[Series Installment: How to Avoid the 7 Deadly Sins of Healthcare Marketing — Deadly Sins #3 and #4: From the Healthcare Success Educational library]
There’s a dream-killer, of sorts, on the loose in some corners of healthcare marketing.
Success and opportunity more often meet their demise from indecision and inaction than from doing the wrong thing. Admittedly, it’s impossible to quantify what never happened. But two of the Seven Deadly Sins—Analysis Paralysis and Decisions by Committee—are probably the biggest (and most frustrating) of all the dream killers.
Here’s how to recognize the symptoms and how to avoid these classic mistakes.
You don’t have to be great to get started, but you’ve got to get started to be great.
Analysis Paralysis is often a by-product of risk and the fear of failure. Doctors and other healthcare providers prefer solid, evidence-based science in their decision-making. Healthcare marketing and advertising is less of a science, and for some practitioners and executives, they are hesitant to begin without further—much further—consideration.
We’re all in favor of proper planning, careful analysis, and minimizing risks. But eventually, it’s time to begin. The first step in avoiding this pitfall is to recognize the problem. Allow a reasonable—but near term—action deadline and stick to it.
In doing so, two safety valves are available: Testing the marketing concept before full-scale rollout helps reduce risk. And secondly, you can always modify your marketing effort when refinements and improvements warrant.
Marketing Decisions by Committee is a close relative to non-stop analysis. Among any group of stakeholders, there’s bound to be a range of opinions, ideas and perspectives. When the topic is marketing and advertising, everyone has at least two-cents to contribute. Unfortunately, “unanimous agreement” almost never attends the marketing committee meetings.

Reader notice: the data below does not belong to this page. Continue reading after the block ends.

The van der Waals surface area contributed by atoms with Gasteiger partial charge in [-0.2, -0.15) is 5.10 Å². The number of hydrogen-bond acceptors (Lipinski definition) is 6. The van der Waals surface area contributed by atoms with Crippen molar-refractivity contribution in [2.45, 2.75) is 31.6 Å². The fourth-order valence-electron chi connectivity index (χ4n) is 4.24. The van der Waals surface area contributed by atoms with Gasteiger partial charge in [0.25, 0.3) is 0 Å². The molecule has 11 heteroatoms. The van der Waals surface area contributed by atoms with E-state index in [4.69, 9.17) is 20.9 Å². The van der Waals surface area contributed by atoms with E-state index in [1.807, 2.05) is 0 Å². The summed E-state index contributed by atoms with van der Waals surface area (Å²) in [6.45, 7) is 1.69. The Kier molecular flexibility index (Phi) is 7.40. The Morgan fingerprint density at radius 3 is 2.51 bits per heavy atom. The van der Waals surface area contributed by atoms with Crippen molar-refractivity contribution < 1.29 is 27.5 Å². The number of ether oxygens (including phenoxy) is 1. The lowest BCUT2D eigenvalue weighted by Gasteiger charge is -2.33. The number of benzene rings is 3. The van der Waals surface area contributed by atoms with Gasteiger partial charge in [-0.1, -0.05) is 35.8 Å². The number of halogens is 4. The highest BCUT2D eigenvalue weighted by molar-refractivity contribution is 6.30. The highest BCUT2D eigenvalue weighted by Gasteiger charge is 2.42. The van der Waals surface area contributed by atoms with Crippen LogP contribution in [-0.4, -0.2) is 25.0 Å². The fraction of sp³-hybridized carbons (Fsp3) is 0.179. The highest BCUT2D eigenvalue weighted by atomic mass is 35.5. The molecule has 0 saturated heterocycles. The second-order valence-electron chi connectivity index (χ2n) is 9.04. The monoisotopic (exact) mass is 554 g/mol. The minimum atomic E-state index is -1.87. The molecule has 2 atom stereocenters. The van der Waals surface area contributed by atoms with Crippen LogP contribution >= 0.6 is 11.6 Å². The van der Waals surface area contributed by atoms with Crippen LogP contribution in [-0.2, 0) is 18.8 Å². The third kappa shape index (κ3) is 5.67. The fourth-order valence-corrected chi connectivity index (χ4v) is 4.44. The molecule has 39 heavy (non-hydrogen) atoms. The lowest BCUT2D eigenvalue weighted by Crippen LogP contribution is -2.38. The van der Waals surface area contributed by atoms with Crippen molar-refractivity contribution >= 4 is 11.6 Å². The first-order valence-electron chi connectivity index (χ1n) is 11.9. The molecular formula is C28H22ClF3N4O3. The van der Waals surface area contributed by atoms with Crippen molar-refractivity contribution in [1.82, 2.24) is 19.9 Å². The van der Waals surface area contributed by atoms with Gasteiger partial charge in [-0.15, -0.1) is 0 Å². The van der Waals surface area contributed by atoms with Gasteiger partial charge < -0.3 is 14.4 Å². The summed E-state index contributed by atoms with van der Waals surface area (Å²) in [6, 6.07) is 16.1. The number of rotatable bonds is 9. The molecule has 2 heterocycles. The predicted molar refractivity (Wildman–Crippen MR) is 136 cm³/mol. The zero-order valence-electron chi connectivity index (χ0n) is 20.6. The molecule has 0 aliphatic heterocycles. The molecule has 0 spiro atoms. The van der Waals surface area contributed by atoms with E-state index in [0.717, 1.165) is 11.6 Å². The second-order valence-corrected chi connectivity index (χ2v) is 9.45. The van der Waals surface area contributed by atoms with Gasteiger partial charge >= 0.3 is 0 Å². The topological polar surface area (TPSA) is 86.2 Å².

Avoiding this problem may require some political delicacy, but recognize that someone needs to be responsible for making decisions and taking action. Let all voices be heard, but avoid a watered down plan that pleases everyone but achieves little or nothing in the process.
A big part of the solution is to empower the “chairman” or “marketing director” to drive the process forward and to achieve the intended goals on behalf of the group. The committee can evaluate the results.
Reality—the quantifiable and tangible measure of success—is a product of dreams, decisions and actions. Don’t let your plans and goals become the victim of indecision, misdirection or inaction.
Watch for more articles in this continuing series. You’ll find our Deadly Sins Infographic here. And click through via this link to download our free White Paper: How to Avoid the 7 Deadly Sins of Healthcare Marketing.
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